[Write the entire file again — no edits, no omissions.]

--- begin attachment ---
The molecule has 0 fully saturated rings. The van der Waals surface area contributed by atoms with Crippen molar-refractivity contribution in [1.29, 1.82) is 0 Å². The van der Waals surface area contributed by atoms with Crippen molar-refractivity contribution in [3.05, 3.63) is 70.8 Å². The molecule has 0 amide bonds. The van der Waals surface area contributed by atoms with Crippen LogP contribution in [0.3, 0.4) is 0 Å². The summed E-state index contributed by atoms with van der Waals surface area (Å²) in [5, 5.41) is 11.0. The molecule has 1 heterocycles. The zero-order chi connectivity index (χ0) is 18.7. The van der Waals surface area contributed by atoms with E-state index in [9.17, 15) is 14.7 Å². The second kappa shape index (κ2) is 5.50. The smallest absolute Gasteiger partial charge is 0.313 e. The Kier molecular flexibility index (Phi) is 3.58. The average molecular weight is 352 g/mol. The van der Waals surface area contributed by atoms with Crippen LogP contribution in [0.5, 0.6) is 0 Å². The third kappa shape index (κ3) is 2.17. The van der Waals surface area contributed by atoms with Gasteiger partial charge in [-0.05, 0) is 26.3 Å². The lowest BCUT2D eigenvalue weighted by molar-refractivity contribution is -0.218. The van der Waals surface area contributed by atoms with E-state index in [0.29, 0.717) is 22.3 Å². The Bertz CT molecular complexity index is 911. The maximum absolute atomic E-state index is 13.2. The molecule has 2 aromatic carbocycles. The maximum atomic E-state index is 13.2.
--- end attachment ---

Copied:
The molecule has 0 fully saturated rings. The van der Waals surface area contributed by atoms with Crippen molar-refractivity contribution in [1.29, 1.82) is 0 Å². The van der Waals surface area contributed by atoms with Crippen molar-refractivity contribution in [3.05, 3.63) is 70.8 Å². The molecule has 0 amide bonds. The van der Waals surface area contributed by atoms with Crippen LogP contribution in [0.3, 0.4) is 0 Å². The summed E-state index contributed by atoms with van der Waals surface area (Å²) in [5, 5.41) is 11.0. The molecule has 1 heterocycles. The zero-order chi connectivity index (χ0) is 18.7. The van der Waals surface area contributed by atoms with E-state index in [9.17, 15) is 14.7 Å². The second kappa shape index (κ2) is 5.50. The smallest absolute Gasteiger partial charge is 0.313 e. The Kier molecular flexibility index (Phi) is 3.58. The average molecular weight is 352 g/mol. The van der Waals surface area contributed by atoms with Crippen LogP contribution in [0.5, 0.6) is 0 Å². The third kappa shape index (κ3) is 2.17. The van der Waals surface area contributed by atoms with Gasteiger partial charge in [-0.05, 0) is 26.3 Å². The lowest BCUT2D eigenvalue weighted by molar-refractivity contribution is -0.218. The van der Waals surface area contributed by atoms with E-state index in [0.29, 0.717) is 22.3 Å². The Bertz CT molecular complexity index is 911. The maximum absolute atomic E-state index is 13.2. The molecule has 2 aromatic carbocycles. The maximum atomic E-state index is 13.2.